The original impetus for this installation was a reaction to a continuous environmental catastrophe which has been occurring off the Southeastern U.S. coast since the early seventies. The State of Florida attempted to replace a coral reef that had been swept away due to the increase in dragnet fishing over the past century. They introduced a mass of used rubber tires into the ecosystem, hoping that the local flora and fauna would interact with it in the same manner as the coral. Equal to the area of thirty-one football fields, the nylon and steel bands holding the tires together have broken loose over the past thirty years, washing the rubber tires out to sea. Massive portions of these tires have continued to collide with the remaining natural coral, and has devastated the ecosystem there and abroad.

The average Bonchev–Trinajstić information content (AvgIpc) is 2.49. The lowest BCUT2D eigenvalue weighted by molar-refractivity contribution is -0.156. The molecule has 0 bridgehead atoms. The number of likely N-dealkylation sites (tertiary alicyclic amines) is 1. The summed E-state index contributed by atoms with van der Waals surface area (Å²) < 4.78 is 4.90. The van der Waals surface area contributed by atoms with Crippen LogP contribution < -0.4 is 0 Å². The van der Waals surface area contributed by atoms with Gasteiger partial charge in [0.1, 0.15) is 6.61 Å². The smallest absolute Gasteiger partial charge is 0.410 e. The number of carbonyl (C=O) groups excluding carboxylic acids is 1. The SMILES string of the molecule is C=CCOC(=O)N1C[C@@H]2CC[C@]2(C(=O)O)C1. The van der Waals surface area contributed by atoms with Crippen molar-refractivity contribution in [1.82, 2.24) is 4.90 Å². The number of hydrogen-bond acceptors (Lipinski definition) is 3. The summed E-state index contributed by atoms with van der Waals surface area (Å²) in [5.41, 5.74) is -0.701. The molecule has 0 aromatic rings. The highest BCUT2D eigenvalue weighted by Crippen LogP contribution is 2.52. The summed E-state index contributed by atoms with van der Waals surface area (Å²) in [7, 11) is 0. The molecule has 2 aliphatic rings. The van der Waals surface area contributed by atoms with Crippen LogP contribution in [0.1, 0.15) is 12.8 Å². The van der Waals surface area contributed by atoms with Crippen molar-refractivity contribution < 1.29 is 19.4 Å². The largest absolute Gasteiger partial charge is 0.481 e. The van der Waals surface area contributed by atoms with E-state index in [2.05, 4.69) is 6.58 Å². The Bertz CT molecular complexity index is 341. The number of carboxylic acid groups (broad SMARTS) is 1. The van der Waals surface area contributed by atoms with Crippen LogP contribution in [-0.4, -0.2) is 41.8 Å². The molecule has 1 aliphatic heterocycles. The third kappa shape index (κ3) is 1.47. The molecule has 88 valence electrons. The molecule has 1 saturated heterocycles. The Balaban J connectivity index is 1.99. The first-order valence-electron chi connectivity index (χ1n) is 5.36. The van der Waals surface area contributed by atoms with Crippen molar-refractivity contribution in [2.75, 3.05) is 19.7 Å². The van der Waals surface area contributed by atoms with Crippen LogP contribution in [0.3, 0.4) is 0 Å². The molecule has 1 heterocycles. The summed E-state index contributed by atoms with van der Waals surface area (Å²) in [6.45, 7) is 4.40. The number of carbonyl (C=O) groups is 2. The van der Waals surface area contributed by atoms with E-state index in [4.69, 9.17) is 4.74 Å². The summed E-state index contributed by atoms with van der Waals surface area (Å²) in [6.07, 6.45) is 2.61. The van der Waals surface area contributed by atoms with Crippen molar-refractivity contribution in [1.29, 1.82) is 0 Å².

The plastic forms are made from everyday objects: bottle caps, bottles or various shapes and colours, toys, packaging, and so forth. They are cut into smaller pieces and 'laminated' with a heat activated polymer in the same fashion as one would join wood. One a rough shape is created, the plastic and polymer is carved down to a more refined shape. The carving process itself created interesting combinations of plastic and adhesive that are also incorporated into the sculpture (see the solid blue coral forms and the more organic blue shapes below).